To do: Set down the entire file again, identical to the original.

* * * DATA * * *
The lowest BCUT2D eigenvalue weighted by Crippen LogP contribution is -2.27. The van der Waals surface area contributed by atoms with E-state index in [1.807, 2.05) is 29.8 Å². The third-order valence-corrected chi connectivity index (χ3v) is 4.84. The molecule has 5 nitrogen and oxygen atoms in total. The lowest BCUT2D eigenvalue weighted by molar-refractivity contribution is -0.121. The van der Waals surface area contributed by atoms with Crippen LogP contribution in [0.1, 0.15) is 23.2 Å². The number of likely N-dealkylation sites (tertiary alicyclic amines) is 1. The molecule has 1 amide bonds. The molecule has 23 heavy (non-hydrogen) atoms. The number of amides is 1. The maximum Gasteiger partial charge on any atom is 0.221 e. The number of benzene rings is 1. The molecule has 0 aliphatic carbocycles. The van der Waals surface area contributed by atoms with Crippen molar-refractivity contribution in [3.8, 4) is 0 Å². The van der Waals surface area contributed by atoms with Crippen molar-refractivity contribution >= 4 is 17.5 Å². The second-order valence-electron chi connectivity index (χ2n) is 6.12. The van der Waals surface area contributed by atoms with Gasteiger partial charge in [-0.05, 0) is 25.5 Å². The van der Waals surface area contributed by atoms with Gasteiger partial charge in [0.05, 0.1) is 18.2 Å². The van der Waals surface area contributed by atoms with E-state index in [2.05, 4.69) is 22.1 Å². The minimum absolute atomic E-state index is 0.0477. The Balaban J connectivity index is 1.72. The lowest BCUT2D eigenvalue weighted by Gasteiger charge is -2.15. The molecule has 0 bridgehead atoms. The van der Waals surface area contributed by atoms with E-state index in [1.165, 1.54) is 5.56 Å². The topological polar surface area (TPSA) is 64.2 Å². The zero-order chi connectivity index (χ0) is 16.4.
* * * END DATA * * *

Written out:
The lowest BCUT2D eigenvalue weighted by Crippen LogP contribution is -2.27. The van der Waals surface area contributed by atoms with E-state index in [1.807, 2.05) is 29.8 Å². The third-order valence-corrected chi connectivity index (χ3v) is 4.84. The molecule has 5 nitrogen and oxygen atoms in total. The lowest BCUT2D eigenvalue weighted by molar-refractivity contribution is -0.121. The van der Waals surface area contributed by atoms with Crippen LogP contribution in [0.1, 0.15) is 23.2 Å². The number of likely N-dealkylation sites (tertiary alicyclic amines) is 1. The molecule has 1 amide bonds. The molecule has 23 heavy (non-hydrogen) atoms. The number of amides is 1. The maximum Gasteiger partial charge on any atom is 0.221 e. The number of benzene rings is 1. The molecule has 0 aliphatic carbocycles. The van der Waals surface area contributed by atoms with Crippen molar-refractivity contribution in [3.8, 4) is 0 Å². The van der Waals surface area contributed by atoms with Crippen molar-refractivity contribution >= 4 is 17.5 Å². The second-order valence-electron chi connectivity index (χ2n) is 6.12. The van der Waals surface area contributed by atoms with Gasteiger partial charge in [-0.05, 0) is 25.5 Å². The van der Waals surface area contributed by atoms with Gasteiger partial charge in [0.05, 0.1) is 18.2 Å². The van der Waals surface area contributed by atoms with E-state index in [2.05, 4.69) is 22.1 Å². The minimum absolute atomic E-state index is 0.0477. The Balaban J connectivity index is 1.72. The lowest BCUT2D eigenvalue weighted by Gasteiger charge is -2.15. The molecule has 0 bridgehead atoms. The van der Waals surface area contributed by atoms with E-state index in [1.165, 1.54) is 5.56 Å². The topological polar surface area (TPSA) is 64.2 Å². The zero-order chi connectivity index (χ0) is 16.4.